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The Gray Market: Why Art Collecting Is Not Like an Oxycontin Addiction

This week, questioning alternative aspects of three art-industry scandals…

JUST SAY “NO”: On Monday, Christopher Glazek guided readers on an investigative deep dive into arguably the most private and prolific museum patrons in the US and the UK: the Sacklers. The family name currently graces courtyards, wings, and galleries at prestigious institutions that include the Met, the V&A, the Louvre, the Royal Academy, and the Smithsonian, among an almost comically long list of others.

But as Glazek’s story reveals in stomach-churning detail, the Sackler clan has been infinitely more interested in broadcasting its name than its history, and least of all the primary source of its billions. That source is OxyContin, the time-release prescription painkiller central to the American opioid epidemic, which a federal commission recently blamed for about 142 deaths per day, or “September 11th every three weeks.”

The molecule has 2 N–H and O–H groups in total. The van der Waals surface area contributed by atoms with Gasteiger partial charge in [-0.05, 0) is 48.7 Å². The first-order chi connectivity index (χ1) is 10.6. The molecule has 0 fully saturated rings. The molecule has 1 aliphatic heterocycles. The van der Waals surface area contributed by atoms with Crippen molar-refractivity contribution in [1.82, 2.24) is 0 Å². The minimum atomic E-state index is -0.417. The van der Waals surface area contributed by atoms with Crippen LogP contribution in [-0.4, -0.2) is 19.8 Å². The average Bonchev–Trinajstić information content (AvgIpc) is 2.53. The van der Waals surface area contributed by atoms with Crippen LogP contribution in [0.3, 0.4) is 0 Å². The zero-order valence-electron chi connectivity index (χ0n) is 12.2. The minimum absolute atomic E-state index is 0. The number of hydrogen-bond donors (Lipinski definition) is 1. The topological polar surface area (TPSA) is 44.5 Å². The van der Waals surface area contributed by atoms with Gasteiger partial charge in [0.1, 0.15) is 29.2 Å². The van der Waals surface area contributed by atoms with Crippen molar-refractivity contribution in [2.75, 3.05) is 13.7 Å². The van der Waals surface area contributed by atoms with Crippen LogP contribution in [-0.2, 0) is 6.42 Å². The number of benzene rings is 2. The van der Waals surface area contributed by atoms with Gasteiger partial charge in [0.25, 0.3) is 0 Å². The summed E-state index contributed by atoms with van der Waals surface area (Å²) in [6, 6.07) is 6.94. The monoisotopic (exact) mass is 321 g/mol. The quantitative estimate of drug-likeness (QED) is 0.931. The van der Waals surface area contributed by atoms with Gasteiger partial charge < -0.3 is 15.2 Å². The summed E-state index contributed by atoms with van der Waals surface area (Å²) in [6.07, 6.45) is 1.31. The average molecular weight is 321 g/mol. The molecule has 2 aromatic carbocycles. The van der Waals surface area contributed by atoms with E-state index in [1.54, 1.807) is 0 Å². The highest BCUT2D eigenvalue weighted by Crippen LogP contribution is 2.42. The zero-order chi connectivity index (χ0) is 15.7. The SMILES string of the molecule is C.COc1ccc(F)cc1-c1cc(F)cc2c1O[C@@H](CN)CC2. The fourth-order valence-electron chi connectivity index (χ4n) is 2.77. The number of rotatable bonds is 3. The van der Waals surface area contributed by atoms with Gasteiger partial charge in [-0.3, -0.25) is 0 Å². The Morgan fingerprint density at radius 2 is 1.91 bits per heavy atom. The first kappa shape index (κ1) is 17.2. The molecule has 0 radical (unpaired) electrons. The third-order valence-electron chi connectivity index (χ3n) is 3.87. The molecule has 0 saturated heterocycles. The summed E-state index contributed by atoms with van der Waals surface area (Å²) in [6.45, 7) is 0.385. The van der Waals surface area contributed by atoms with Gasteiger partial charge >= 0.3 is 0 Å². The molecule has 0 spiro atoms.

While Glazek spends the majority of the piece charting Oxy’s disinformation-fueled spread to epidemic proportions, his opening act lays bare some of the personal histories of the Sackler brothers: Arthur, Mortimer, and Raymond. And among them is Arthur’s rise and (relative) fall, allegedly through his obsessive collecting of art and antiquities. Read more

2018-10-29T09:52:41+00:00